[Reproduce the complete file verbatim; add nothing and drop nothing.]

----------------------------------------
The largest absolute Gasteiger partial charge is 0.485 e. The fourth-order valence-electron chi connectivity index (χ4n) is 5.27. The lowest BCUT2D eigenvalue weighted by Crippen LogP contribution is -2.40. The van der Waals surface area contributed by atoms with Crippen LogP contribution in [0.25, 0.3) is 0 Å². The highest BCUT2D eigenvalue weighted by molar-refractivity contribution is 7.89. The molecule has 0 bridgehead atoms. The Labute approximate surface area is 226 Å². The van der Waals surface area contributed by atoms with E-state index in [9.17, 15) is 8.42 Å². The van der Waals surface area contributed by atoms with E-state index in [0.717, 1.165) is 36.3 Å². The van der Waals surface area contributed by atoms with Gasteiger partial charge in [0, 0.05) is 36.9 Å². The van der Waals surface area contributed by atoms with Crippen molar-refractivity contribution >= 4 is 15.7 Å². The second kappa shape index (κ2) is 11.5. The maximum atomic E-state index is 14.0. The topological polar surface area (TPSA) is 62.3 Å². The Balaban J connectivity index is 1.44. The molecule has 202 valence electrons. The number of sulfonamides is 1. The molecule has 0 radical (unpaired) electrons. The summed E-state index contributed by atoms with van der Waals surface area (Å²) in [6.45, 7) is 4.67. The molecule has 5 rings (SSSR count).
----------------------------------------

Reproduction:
The largest absolute Gasteiger partial charge is 0.485 e. The fourth-order valence-electron chi connectivity index (χ4n) is 5.27. The lowest BCUT2D eigenvalue weighted by Crippen LogP contribution is -2.40. The van der Waals surface area contributed by atoms with Crippen LogP contribution in [0.25, 0.3) is 0 Å². The highest BCUT2D eigenvalue weighted by molar-refractivity contribution is 7.89. The molecule has 0 bridgehead atoms. The Labute approximate surface area is 226 Å². The van der Waals surface area contributed by atoms with E-state index in [9.17, 15) is 8.42 Å². The van der Waals surface area contributed by atoms with E-state index in [0.717, 1.165) is 36.3 Å². The van der Waals surface area contributed by atoms with Gasteiger partial charge in [0, 0.05) is 36.9 Å². The van der Waals surface area contributed by atoms with Crippen molar-refractivity contribution >= 4 is 15.7 Å². The second kappa shape index (κ2) is 11.5. The maximum atomic E-state index is 14.0. The topological polar surface area (TPSA) is 62.3 Å². The Balaban J connectivity index is 1.44. The molecule has 202 valence electrons. The number of sulfonamides is 1. The molecule has 0 radical (unpaired) electrons. The summed E-state index contributed by atoms with van der Waals surface area (Å²) in [6.45, 7) is 4.67. The molecule has 5 rings (SSSR count).